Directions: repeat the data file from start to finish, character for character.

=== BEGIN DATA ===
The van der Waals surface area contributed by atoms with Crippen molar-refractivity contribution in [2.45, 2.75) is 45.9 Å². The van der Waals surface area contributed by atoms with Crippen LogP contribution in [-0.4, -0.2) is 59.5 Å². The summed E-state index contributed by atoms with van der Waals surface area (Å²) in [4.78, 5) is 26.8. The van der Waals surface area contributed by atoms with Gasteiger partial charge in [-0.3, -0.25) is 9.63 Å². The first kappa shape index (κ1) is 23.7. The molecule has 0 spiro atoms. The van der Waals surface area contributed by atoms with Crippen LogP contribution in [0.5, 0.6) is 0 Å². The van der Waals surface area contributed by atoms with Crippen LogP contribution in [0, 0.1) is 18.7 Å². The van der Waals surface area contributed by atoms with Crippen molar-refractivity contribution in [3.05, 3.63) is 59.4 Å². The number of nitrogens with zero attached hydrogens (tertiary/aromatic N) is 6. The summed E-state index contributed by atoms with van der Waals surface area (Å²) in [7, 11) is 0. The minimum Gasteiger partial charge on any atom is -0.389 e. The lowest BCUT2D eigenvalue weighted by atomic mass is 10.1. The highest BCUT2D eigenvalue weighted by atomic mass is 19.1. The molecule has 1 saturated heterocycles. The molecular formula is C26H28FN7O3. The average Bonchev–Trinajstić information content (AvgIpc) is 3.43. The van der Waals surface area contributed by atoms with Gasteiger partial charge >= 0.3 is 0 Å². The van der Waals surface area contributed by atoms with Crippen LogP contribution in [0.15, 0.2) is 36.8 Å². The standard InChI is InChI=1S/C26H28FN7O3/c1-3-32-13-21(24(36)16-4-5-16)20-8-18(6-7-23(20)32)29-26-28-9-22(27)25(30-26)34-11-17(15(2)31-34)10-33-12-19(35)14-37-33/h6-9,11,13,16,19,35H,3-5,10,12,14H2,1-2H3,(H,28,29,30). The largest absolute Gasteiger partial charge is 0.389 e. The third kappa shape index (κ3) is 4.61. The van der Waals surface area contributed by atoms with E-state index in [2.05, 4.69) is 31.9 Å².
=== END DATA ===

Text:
The van der Waals surface area contributed by atoms with Crippen molar-refractivity contribution in [2.45, 2.75) is 45.9 Å². The van der Waals surface area contributed by atoms with Crippen LogP contribution in [-0.4, -0.2) is 59.5 Å². The summed E-state index contributed by atoms with van der Waals surface area (Å²) in [4.78, 5) is 26.8. The van der Waals surface area contributed by atoms with Gasteiger partial charge in [-0.3, -0.25) is 9.63 Å². The first kappa shape index (κ1) is 23.7. The molecule has 0 spiro atoms. The van der Waals surface area contributed by atoms with Crippen LogP contribution in [0.5, 0.6) is 0 Å². The van der Waals surface area contributed by atoms with Crippen LogP contribution in [0, 0.1) is 18.7 Å². The van der Waals surface area contributed by atoms with Crippen molar-refractivity contribution in [3.05, 3.63) is 59.4 Å². The number of nitrogens with zero attached hydrogens (tertiary/aromatic N) is 6. The summed E-state index contributed by atoms with van der Waals surface area (Å²) in [7, 11) is 0. The minimum Gasteiger partial charge on any atom is -0.389 e. The lowest BCUT2D eigenvalue weighted by atomic mass is 10.1. The highest BCUT2D eigenvalue weighted by atomic mass is 19.1. The molecule has 1 saturated heterocycles. The molecular formula is C26H28FN7O3. The average Bonchev–Trinajstić information content (AvgIpc) is 3.43. The van der Waals surface area contributed by atoms with Gasteiger partial charge >= 0.3 is 0 Å². The van der Waals surface area contributed by atoms with Crippen LogP contribution in [0.15, 0.2) is 36.8 Å². The standard InChI is InChI=1S/C26H28FN7O3/c1-3-32-13-21(24(36)16-4-5-16)20-8-18(6-7-23(20)32)29-26-28-9-22(27)25(30-26)34-11-17(15(2)31-34)10-33-12-19(35)14-37-33/h6-9,11,13,16,19,35H,3-5,10,12,14H2,1-2H3,(H,28,29,30). The largest absolute Gasteiger partial charge is 0.389 e. The third kappa shape index (κ3) is 4.61. The van der Waals surface area contributed by atoms with E-state index in [2.05, 4.69) is 31.9 Å².